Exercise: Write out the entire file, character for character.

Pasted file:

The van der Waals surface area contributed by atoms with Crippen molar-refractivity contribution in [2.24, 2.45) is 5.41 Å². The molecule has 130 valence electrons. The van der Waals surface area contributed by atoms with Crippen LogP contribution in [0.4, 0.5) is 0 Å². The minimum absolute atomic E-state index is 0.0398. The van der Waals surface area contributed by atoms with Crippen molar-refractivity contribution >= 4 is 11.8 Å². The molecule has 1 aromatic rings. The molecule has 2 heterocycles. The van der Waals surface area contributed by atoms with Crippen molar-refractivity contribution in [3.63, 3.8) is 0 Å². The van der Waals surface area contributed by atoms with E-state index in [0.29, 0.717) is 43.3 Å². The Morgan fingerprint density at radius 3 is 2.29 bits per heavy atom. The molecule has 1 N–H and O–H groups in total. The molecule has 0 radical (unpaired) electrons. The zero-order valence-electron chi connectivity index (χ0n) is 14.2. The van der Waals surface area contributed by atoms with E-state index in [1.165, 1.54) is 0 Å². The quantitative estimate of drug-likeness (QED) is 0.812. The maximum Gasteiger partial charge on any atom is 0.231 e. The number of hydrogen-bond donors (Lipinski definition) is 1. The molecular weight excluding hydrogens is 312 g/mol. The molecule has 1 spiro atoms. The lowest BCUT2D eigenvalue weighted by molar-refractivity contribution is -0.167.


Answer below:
The van der Waals surface area contributed by atoms with Crippen molar-refractivity contribution in [2.24, 2.45) is 5.41 Å². The molecule has 130 valence electrons. The van der Waals surface area contributed by atoms with Crippen LogP contribution in [0.4, 0.5) is 0 Å². The minimum absolute atomic E-state index is 0.0398. The van der Waals surface area contributed by atoms with Crippen molar-refractivity contribution >= 4 is 11.8 Å². The molecule has 1 aromatic rings. The molecule has 2 heterocycles. The van der Waals surface area contributed by atoms with Crippen molar-refractivity contribution in [3.63, 3.8) is 0 Å². The van der Waals surface area contributed by atoms with E-state index in [0.29, 0.717) is 43.3 Å². The Morgan fingerprint density at radius 3 is 2.29 bits per heavy atom. The molecule has 1 N–H and O–H groups in total. The molecule has 0 radical (unpaired) electrons. The zero-order valence-electron chi connectivity index (χ0n) is 14.2. The van der Waals surface area contributed by atoms with E-state index in [1.165, 1.54) is 0 Å². The quantitative estimate of drug-likeness (QED) is 0.812. The maximum Gasteiger partial charge on any atom is 0.231 e. The number of hydrogen-bond donors (Lipinski definition) is 1. The molecular weight excluding hydrogens is 312 g/mol. The molecule has 1 spiro atoms. The lowest BCUT2D eigenvalue weighted by molar-refractivity contribution is -0.167.